"You have lung cancer." Each year, 420,000 people in North America, Japan,
and Europe receive that frank, four-word diagnosis. Eighty five to ninety
percent of them don't survive the next five years; most succumb in just a few
months. An estimated one million people worldwide--160,000 in the U.S.
alone--die from the disease annually. Though the second most common cancer, it
is by far the most efficient killer.
Despite great effort, the cure rate for lung cancer in the U.S. has risen from 5% to just 13% in 30 years. The disease's lethality, however, lies not in a special virulence, but in the difficulty of diagnosis. By the time the oncologist spots the suspect lung spot, the cancer is typically too far along to be stopped.
Continuing to place great emphasis on tackling the disease at its later stages is inappropriate, says Branko Palcic, a senior scientist at the British Columbia Cancer Agency and scientific advisor at Xillix, a Vancouver-based developer of medical imaging devices. "It's like firefighters making better engines, better hoses, and better hydrants," he asserts, "but then always arriving at the fire when the house is half gone."
Instead, Palcic and a team of researchers and engineers set out to develop an early-detection method for cancerous and pre-cancerous lung tissue. Their work culminated in the creation of the Lung Imaging Fluorescence Endoscope, referred to as XillixLIFE Lung. In the U.S., the system received two patents in the first four months of 1996 and is under review for approval by the FDA.
The new imager attaches to a standard white-light bronchoscope, a factor that simplified the engineering and, hopefully, will ease government approval of the device. Both LIFE and the white-light systems employ the same fiber-optic endoscope--the several-foot long, pencil-thin rod that is threaded into the patient's bronchi to illuminate and capture video images. But the two devices differ dramatically in the wavelength of light used for illumination and in the type of return signal captured for viewing.
LIFE exploits the phenomenon of tissue autofluorescence. When stimulated with UV or near-UV, lung cells emit their own spectrum of light that begins at a wavelength of about 480 nm and extends into the red region past 700 nm. In this case, the actual illuminating source is an industrial, 150-mW helium-cadmium laser--converted for medical duty--that produces a deep-blue light at 442 nm. Though actual UV would be superior for stimulating fluorescence, it also happens to be a wavelength known to damage tissue.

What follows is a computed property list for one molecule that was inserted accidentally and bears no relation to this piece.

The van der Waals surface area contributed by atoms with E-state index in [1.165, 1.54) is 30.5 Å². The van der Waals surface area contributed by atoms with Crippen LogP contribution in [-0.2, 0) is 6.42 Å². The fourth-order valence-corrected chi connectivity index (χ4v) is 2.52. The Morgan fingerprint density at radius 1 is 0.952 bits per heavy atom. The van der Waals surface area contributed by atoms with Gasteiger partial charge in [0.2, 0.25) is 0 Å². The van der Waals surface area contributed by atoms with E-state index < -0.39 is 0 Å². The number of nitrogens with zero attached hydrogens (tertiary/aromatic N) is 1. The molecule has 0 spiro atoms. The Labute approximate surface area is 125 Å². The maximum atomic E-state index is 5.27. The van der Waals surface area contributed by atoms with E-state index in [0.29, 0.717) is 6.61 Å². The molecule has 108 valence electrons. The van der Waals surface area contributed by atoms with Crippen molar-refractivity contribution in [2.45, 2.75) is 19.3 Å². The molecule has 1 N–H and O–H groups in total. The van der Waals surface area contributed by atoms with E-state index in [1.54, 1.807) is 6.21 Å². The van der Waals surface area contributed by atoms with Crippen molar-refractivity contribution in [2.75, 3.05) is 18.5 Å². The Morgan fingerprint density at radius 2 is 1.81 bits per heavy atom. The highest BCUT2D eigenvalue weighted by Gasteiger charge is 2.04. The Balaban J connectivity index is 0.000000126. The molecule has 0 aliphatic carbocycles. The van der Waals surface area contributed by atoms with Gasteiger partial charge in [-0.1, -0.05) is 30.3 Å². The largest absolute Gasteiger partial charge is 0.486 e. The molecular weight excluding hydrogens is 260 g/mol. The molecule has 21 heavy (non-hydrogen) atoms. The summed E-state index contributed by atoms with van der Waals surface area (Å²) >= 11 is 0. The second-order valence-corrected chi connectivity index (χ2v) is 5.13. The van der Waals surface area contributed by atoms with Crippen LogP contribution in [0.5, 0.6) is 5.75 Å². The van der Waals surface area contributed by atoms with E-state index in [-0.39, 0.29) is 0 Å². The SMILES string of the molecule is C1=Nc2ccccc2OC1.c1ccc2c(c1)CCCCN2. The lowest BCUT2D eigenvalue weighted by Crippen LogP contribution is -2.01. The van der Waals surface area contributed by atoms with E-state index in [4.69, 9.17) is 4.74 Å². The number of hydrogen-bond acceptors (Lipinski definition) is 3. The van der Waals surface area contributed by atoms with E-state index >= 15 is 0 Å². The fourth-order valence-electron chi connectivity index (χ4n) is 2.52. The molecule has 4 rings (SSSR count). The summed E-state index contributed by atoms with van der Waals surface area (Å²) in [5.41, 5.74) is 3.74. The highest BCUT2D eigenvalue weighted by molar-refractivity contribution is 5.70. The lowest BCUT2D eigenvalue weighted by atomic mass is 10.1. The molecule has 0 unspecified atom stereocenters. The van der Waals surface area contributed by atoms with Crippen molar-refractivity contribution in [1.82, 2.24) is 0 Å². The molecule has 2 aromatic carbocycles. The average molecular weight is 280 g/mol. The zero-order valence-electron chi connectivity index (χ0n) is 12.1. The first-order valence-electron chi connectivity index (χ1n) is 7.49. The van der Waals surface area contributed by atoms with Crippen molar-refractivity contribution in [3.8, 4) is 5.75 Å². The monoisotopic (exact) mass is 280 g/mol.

Unlike the reflectance of white light--a surface effect--fluorescence "excites the molecular structures, and they become like little light bulbs," explains Bruno Jaggi, Xillix's VP and chief engineer.
More importantly, healthy tissue and cancerous or pre-cancerous tissues radiate quite differently. Both emit similar quantities of red light, but healthy tissue pumps out roughly eight times more green light.
Using this information to identify suspect lung tissue is the challenge. The level of fluorescence measures just 1 picowatt/mm,2. With roughly 20 mW of blue laser light illumination resulting in 64- mW/mmirradiance at a typical distance of 1cm, the ratio of input to output is about 64 million to one.
The endoscope gathers this dim irradiance and transmits it along 10,000 to 20,000 optical fibers (depending on endoscope brand) to an image acquisition and display module. There, the light is split spectrally into red and green color bands by a dichroic mirror, further defined by red and green band-pass filters, and amplified by a factor of 5,000 to 10,000 with a pair of image-intensified cameras that trace their heritage to military night-vision equipment. Each camera captures the corresponding red or green monochrome scene on a 512 512- pixel CCD and encodes it as a video signal. These signals are then manipulated and compared by a proprietary image-processing card running in an industrial 486-class PC. The resulting output routes to a color video monitor that displays healthy lung tissue in green and diseased tissue in red.
|∑ Image intensifiers derived from night-vision equipment
∑Real-time imaging board and proprietary processing algorithm
medical application industrial HeCd laser
It would seem that detecting cancerous regions would be as simple as looking for low levels of green light. "That would be nice, but it doesn't work," says Jaggi. Light intensity varies as an inverse function of the square of the distance to the radiant source. Since both the blue illuminating light source and the fluorescence obey this physical law, the actual intensity of fluorescence is 1/r4, where r is the distance between the tissue and the tip of the endoscope. So without knowing the distance to every part of an illuminated scene, there is no way to tell apart tissues that emit abnormally low levels of green light from those that are simply further away.